You can use our checklist to help achieve a positive appraisal or performance review meeting.

If you are employed in the NHS, your pay is linked to the development review process which can be found in the NHS Terms and Conditions of Service handbook at annex 23. See our section on pay progression and performance below.

If you are on probation and there are performance issues, check your contract and any relevant policies.

Your line manager should arrange regular meetings with you to discuss your progress and any support you may need. Your work objectives should be Specific, Measurable, Achievable, Relevant and Time bound (SMART). Read more about this in our performance reviews and appraisals section above.

Dismissal whilst on probation

Legally, you have limited protection from dismissal if you have been employed for less than 2 years. There are, though, certain types of automatic unfair dismissal that do not require a qualifying period for an employment tribunal claim. In law, your employer cannot discriminate against you and dismiss you because of a protected characteristic, which include:

  • age
  • disability
  • gender reassignment
  • marriage and civil partnership
  • pregnancy and maternity
  • race
  • religion and belief
  • sex
  • sexual orientation.

Other automatically unfair reasons for dismissal include whistleblowing or asserting a statutory right.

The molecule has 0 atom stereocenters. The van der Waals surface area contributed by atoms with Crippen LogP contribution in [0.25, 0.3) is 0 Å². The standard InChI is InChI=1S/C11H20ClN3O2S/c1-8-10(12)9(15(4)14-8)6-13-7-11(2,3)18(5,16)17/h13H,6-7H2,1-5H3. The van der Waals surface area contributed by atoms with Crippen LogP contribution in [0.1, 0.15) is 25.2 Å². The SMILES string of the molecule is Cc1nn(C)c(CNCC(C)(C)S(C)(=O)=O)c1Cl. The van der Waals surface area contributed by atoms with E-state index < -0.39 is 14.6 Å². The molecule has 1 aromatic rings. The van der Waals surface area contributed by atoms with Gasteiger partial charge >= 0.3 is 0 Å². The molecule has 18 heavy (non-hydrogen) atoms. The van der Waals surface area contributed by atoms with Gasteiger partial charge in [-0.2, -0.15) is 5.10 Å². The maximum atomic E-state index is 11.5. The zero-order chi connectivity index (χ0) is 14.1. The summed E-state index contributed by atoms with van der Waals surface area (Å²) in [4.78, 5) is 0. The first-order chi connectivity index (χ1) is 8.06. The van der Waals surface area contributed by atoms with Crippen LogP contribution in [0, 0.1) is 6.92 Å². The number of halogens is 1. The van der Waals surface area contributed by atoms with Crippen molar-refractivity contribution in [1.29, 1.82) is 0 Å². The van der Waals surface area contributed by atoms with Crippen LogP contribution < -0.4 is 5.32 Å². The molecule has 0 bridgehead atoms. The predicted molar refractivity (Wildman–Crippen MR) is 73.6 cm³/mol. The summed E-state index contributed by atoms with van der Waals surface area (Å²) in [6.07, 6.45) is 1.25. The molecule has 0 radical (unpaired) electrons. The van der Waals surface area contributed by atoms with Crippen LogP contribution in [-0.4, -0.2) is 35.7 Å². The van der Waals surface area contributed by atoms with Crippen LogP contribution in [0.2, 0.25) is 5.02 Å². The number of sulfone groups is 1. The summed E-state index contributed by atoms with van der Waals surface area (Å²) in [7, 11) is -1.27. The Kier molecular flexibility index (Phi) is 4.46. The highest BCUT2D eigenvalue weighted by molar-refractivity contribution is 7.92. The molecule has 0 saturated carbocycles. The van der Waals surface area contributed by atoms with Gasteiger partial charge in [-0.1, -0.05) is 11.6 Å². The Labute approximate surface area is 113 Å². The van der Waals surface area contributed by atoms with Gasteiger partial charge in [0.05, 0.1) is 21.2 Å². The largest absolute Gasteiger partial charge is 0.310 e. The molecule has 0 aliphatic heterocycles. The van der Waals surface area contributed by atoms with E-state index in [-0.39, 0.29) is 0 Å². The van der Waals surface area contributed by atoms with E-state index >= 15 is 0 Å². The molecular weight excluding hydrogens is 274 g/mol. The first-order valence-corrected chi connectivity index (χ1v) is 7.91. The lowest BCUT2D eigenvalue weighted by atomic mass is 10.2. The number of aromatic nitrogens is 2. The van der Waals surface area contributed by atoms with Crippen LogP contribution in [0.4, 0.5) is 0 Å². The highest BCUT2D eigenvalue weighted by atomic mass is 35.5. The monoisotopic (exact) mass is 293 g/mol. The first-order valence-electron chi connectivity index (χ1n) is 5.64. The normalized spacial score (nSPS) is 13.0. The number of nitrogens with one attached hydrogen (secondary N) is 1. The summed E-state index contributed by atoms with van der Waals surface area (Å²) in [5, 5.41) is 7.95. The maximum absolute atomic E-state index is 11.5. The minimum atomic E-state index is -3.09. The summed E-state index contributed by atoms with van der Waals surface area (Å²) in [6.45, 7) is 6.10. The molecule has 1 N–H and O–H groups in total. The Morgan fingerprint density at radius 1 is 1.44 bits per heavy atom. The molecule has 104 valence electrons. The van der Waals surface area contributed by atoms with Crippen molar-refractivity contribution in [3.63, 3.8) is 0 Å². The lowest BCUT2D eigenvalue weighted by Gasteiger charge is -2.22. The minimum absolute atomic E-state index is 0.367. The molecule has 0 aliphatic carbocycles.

If considering dismissal, your employer should follow their normal capability and performance procedures; see the section on dismissal on the grounds of capability above.

If you think that your dismissal was unreasonable or unfair, contact us.

It may be helpful to also see the probation section on our contracts guide and our guide on discrimination.


The NMC recommends all newly-qualified nurses have a period of preceptorship which commencing employment. See our guidance on NMC and preceptorship which includes information about the framework required within the NHS and independent sector.

Employers are not obliged to implement a pay progression scheme but, if they do, it should be based on a fair and consistent appraisal system which assesses whether you are meeting your required objectives.

In the NHS, pay progression is conditional upon you demonstrating your required knowledge and skills, competencies and performance levels. Your employer can withhold incremental progression if you fail to meet agreed appraisal objectives or you are not working to the required performance level or standard.

NHS organisations should not use the pay progression scheme as a tool to cut pay in response to financial pressures. The scheme should be used to improve staff performance through properly structured appraisals. The developmental review process can be found at section 6 in the NHS Terms and Conditions of Service handbook.

Professional practice

Read our advice on medicines management, immunisation, revalidation,  practice standards and mental health.

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Page last updated - 26/02/2024